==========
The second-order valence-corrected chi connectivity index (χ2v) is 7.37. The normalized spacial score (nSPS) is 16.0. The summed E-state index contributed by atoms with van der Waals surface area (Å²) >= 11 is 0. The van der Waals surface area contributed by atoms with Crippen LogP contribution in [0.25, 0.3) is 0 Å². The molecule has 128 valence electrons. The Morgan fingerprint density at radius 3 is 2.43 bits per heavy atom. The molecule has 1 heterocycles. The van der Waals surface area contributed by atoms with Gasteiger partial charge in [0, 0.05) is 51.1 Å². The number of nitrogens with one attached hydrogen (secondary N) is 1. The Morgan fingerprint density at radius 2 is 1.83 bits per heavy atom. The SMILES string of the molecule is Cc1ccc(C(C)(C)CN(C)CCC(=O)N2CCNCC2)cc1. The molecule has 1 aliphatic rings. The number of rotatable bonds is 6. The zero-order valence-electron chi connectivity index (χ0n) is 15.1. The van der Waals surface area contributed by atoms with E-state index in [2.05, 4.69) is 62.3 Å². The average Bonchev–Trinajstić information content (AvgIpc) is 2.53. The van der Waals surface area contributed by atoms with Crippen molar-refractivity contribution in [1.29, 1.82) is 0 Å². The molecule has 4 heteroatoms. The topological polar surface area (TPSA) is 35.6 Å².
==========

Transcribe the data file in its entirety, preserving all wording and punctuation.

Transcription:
The second-order valence-corrected chi connectivity index (χ2v) is 7.37. The normalized spacial score (nSPS) is 16.0. The summed E-state index contributed by atoms with van der Waals surface area (Å²) >= 11 is 0. The van der Waals surface area contributed by atoms with Crippen LogP contribution in [0.25, 0.3) is 0 Å². The molecule has 128 valence electrons. The Morgan fingerprint density at radius 3 is 2.43 bits per heavy atom. The molecule has 1 heterocycles. The van der Waals surface area contributed by atoms with Gasteiger partial charge in [0, 0.05) is 51.1 Å². The number of nitrogens with one attached hydrogen (secondary N) is 1. The Morgan fingerprint density at radius 2 is 1.83 bits per heavy atom. The SMILES string of the molecule is Cc1ccc(C(C)(C)CN(C)CCC(=O)N2CCNCC2)cc1. The molecule has 1 aliphatic rings. The number of rotatable bonds is 6. The zero-order valence-electron chi connectivity index (χ0n) is 15.1. The van der Waals surface area contributed by atoms with E-state index in [2.05, 4.69) is 62.3 Å². The average Bonchev–Trinajstić information content (AvgIpc) is 2.53. The van der Waals surface area contributed by atoms with Crippen molar-refractivity contribution in [1.29, 1.82) is 0 Å². The molecule has 4 heteroatoms. The topological polar surface area (TPSA) is 35.6 Å².